Madam Speaker, the motion before us today reaffirms the desire of Canadians to remain federally united as one people and asks the House to support them in that desire.
Surely nothing could be a higher priority for those of us who have accepted positions of trust and responsibility in the Parliament of Canada than to preserve and protect the unity and character of the country we have been elected to serve.
Unity is more than an abstract concept, more than some ideal detached from practical realities. There are things that unify people in the structure and operations of a federation. Citizens must realize concrete benefits from their association in the confederation.
In Canada our social support systems have for decades been an important element in making us the envy of the world. Unfortunately our current economic situation has eroded those traditional support systems. In light of this our citizens want to be assured that leaders of the new Canada of the 21st century will act and act decisively to ensure they continue to benefit from affordable and sustainable social services.
A fresh approach to the delivery of social programs is imperative for one simple reason. Our country's financial resources are being increasingly drained away by Canada's huge debt. Over one-quarter of our total spending is paid out in interest every year, a whopping $41 billion this year alone on the more than $500 billion which was borrowed by past Conservative and Liberal governments.
Incredibly this present government intends to borrow a further $100 billion which will diminish our cash resources by an additional $4 billion to $6 billion each year in higher interest charges. These are billions of dollars that will be lost when we need to fund health care, pensions and education for Canadian citizens.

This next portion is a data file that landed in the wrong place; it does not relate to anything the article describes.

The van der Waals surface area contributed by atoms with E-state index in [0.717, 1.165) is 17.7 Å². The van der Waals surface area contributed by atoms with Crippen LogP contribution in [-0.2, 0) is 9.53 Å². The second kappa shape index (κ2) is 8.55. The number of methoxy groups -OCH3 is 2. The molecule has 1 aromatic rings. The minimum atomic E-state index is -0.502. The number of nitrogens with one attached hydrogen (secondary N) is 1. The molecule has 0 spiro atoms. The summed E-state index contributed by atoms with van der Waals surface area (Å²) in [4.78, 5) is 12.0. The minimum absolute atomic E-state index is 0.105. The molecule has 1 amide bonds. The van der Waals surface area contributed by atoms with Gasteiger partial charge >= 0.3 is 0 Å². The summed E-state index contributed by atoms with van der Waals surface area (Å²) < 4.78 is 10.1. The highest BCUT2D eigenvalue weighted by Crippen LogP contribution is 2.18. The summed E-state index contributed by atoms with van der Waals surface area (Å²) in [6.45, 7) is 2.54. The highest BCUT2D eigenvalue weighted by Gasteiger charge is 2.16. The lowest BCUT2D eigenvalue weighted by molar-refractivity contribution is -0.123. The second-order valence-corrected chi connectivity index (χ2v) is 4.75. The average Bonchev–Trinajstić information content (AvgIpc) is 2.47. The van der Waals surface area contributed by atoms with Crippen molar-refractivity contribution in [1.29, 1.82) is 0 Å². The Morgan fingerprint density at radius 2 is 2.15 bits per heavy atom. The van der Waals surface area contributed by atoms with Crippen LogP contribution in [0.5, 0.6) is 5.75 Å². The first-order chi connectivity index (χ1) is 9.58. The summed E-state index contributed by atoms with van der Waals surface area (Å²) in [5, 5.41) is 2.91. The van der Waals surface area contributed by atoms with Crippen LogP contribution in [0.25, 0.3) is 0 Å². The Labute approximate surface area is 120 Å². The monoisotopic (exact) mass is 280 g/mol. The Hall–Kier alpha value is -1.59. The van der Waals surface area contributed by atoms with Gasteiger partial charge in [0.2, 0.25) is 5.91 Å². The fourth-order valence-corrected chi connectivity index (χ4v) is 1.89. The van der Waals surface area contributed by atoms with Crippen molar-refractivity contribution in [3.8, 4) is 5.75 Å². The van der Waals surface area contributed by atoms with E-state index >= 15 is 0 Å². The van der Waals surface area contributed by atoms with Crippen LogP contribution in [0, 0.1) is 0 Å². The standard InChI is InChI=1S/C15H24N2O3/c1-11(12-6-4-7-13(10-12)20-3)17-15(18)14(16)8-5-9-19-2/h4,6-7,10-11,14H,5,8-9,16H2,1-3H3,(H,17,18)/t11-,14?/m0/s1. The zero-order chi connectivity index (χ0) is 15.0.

For more than two decades those we have elected to manage the affairs of this great nation have seen fit to violate the most basic rule of sound fiscal management, living within one's means.
In order to buy the goodwill of every interest group in society and to fund extravagant and wasteful government, Conservative and Liberal decision makers have placed a mortgage on our country which as of today stands at nearly $518 billion. That is more than $18,000 for every man, woman and child in Canada. We owe almost $1,500 more every single second than we did the second before. In fact, in the time it takes me to complete my remarks in today's debate, our country's debt will have shot up by nearly a million dollars.
This incredible mismanagement and the resulting debt has severely reduced our ability to pay the cost of the social programs that we have enjoyed in the past.
With this evidence before them of instability and unsustainability of current social programs, it is no wonder many Canadians are losing faith in our federal system.
It is no wonder they believe a united Canada offers little long term personal benefit in return for the huge long term liabilities it has amassed.
As services are reduced so is the incentive to stay together as a country. Raising taxes with decreased benefit to the citizens
being taxed has throughout history been a sure fire recipe for social and civil unrest, instability and eventually even revolt.
If Canadians willingly continue to turn over a large amount of their earnings to the federal government, they will expect value for their money. Canadians have in the past been proud and thankful for the fact that they can rely on programs to ensure that their basic needs will be met when they are most vulnerable, when they are young, old, sick or destitute.
It worries many of us when services and benefits are wasted on those who do not truly need them. For too long our political leaders seem to have lacked the will to make the hard choices, the courage to do the right thing, to put social programs on a sound financial footing for the long term.
Reformers believe that Canadians want to preserve federal funding in support of health care, advanced education, the child benefit, the guaranteed income supplement for seniors, veterans' pensions and old age security for households below the national average household income.
They believe their contributions to the Canada pension plan should be managed in such a way as to ensure that benefits will be available to them in their retirement years. This means that there will be less money available for OAS for seniors with a household income above the national average, for federal support for UIC and to some extent for welfare and equalization payments.